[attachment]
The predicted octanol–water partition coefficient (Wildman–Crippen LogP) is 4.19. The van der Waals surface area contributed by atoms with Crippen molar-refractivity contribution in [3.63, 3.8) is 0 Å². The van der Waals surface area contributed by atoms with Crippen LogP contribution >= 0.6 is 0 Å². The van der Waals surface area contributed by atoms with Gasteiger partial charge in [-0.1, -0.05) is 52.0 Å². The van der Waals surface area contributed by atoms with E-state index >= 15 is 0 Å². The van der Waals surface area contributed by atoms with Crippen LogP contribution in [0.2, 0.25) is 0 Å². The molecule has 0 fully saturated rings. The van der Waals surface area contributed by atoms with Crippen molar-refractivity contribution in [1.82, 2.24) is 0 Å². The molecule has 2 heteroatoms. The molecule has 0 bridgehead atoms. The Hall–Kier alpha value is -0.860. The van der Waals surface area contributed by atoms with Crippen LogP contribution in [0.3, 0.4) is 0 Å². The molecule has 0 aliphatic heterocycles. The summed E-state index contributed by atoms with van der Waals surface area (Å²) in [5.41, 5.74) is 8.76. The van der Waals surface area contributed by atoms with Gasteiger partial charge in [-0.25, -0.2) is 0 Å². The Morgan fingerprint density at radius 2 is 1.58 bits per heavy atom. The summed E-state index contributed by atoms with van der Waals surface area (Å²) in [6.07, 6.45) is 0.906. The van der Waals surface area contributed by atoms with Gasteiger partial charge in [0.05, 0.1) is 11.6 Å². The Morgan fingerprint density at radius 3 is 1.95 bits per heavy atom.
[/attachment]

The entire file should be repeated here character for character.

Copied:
The predicted octanol–water partition coefficient (Wildman–Crippen LogP) is 4.19. The van der Waals surface area contributed by atoms with Crippen molar-refractivity contribution in [3.63, 3.8) is 0 Å². The van der Waals surface area contributed by atoms with Crippen LogP contribution >= 0.6 is 0 Å². The van der Waals surface area contributed by atoms with Gasteiger partial charge in [-0.1, -0.05) is 52.0 Å². The van der Waals surface area contributed by atoms with E-state index >= 15 is 0 Å². The van der Waals surface area contributed by atoms with Crippen LogP contribution in [0.2, 0.25) is 0 Å². The molecule has 0 fully saturated rings. The van der Waals surface area contributed by atoms with Crippen molar-refractivity contribution in [1.82, 2.24) is 0 Å². The molecule has 2 heteroatoms. The molecule has 0 bridgehead atoms. The Hall–Kier alpha value is -0.860. The van der Waals surface area contributed by atoms with Crippen LogP contribution in [0.3, 0.4) is 0 Å². The molecule has 0 aliphatic heterocycles. The summed E-state index contributed by atoms with van der Waals surface area (Å²) in [5.41, 5.74) is 8.76. The van der Waals surface area contributed by atoms with Gasteiger partial charge in [-0.25, -0.2) is 0 Å². The Morgan fingerprint density at radius 2 is 1.58 bits per heavy atom. The summed E-state index contributed by atoms with van der Waals surface area (Å²) in [6.07, 6.45) is 0.906. The van der Waals surface area contributed by atoms with Gasteiger partial charge in [0.05, 0.1) is 11.6 Å². The Morgan fingerprint density at radius 3 is 1.95 bits per heavy atom.